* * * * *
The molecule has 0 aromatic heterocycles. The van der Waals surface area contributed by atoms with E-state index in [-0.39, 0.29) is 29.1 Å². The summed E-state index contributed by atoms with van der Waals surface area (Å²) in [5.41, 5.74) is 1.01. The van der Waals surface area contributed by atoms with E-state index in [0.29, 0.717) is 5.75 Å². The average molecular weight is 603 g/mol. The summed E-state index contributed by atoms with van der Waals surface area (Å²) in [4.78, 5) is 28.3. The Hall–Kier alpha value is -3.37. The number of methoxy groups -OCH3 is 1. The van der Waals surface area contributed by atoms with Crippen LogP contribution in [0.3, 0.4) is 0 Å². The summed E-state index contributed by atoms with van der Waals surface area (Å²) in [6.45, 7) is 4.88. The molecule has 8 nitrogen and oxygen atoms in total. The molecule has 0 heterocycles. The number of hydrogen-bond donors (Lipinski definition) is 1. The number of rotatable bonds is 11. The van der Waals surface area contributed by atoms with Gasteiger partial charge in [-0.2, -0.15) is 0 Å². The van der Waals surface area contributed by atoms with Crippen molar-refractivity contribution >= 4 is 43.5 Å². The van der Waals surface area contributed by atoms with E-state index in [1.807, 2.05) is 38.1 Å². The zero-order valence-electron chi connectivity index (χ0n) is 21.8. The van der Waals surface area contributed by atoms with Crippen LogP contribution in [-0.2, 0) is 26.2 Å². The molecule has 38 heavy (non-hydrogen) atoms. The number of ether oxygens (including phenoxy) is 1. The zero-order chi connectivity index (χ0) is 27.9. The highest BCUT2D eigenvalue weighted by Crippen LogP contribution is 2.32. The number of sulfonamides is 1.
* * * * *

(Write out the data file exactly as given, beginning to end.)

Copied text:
The molecule has 0 aromatic heterocycles. The van der Waals surface area contributed by atoms with E-state index in [-0.39, 0.29) is 29.1 Å². The summed E-state index contributed by atoms with van der Waals surface area (Å²) in [5.41, 5.74) is 1.01. The van der Waals surface area contributed by atoms with E-state index in [0.29, 0.717) is 5.75 Å². The average molecular weight is 603 g/mol. The summed E-state index contributed by atoms with van der Waals surface area (Å²) in [4.78, 5) is 28.3. The Hall–Kier alpha value is -3.37. The number of methoxy groups -OCH3 is 1. The van der Waals surface area contributed by atoms with Crippen LogP contribution in [0.3, 0.4) is 0 Å². The summed E-state index contributed by atoms with van der Waals surface area (Å²) in [6.45, 7) is 4.88. The molecule has 8 nitrogen and oxygen atoms in total. The molecule has 0 heterocycles. The number of hydrogen-bond donors (Lipinski definition) is 1. The number of rotatable bonds is 11. The van der Waals surface area contributed by atoms with Gasteiger partial charge in [-0.2, -0.15) is 0 Å². The van der Waals surface area contributed by atoms with Crippen molar-refractivity contribution >= 4 is 43.5 Å². The van der Waals surface area contributed by atoms with E-state index in [1.807, 2.05) is 38.1 Å². The zero-order valence-electron chi connectivity index (χ0n) is 21.8. The van der Waals surface area contributed by atoms with Crippen LogP contribution in [-0.2, 0) is 26.2 Å². The molecule has 38 heavy (non-hydrogen) atoms. The number of ether oxygens (including phenoxy) is 1. The zero-order chi connectivity index (χ0) is 27.9. The highest BCUT2D eigenvalue weighted by Crippen LogP contribution is 2.32. The number of sulfonamides is 1.